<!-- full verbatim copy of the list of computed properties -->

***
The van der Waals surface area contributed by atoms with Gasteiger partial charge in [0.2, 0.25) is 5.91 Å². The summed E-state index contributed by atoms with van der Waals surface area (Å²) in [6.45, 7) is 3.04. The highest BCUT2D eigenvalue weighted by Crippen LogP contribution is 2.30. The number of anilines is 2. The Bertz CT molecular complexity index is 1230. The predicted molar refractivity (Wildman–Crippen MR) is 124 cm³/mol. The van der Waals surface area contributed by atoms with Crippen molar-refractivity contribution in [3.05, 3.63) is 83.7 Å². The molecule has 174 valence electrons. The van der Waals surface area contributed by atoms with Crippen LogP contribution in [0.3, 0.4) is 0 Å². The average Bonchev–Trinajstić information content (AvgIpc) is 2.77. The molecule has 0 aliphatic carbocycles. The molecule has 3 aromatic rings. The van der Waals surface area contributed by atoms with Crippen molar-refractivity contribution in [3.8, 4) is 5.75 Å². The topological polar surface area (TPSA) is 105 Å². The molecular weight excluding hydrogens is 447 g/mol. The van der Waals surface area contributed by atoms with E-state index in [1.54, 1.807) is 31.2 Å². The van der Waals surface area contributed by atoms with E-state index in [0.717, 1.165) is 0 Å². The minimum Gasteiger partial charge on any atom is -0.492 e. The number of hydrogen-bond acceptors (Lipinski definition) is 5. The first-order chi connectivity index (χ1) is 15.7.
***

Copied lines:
The van der Waals surface area contributed by atoms with Gasteiger partial charge in [0.2, 0.25) is 5.91 Å². The summed E-state index contributed by atoms with van der Waals surface area (Å²) in [6.45, 7) is 3.04. The highest BCUT2D eigenvalue weighted by Crippen LogP contribution is 2.30. The number of anilines is 2. The Bertz CT molecular complexity index is 1230. The predicted molar refractivity (Wildman–Crippen MR) is 124 cm³/mol. The van der Waals surface area contributed by atoms with Crippen molar-refractivity contribution in [3.05, 3.63) is 83.7 Å². The molecule has 174 valence electrons. The van der Waals surface area contributed by atoms with Crippen LogP contribution in [0.3, 0.4) is 0 Å². The average Bonchev–Trinajstić information content (AvgIpc) is 2.77. The molecule has 0 aliphatic carbocycles. The molecule has 3 aromatic rings. The van der Waals surface area contributed by atoms with Crippen molar-refractivity contribution in [3.8, 4) is 5.75 Å². The topological polar surface area (TPSA) is 105 Å². The molecular weight excluding hydrogens is 447 g/mol. The van der Waals surface area contributed by atoms with E-state index in [1.54, 1.807) is 31.2 Å². The van der Waals surface area contributed by atoms with E-state index in [0.717, 1.165) is 0 Å². The minimum Gasteiger partial charge on any atom is -0.492 e. The number of hydrogen-bond acceptors (Lipinski definition) is 5. The first-order chi connectivity index (χ1) is 15.7.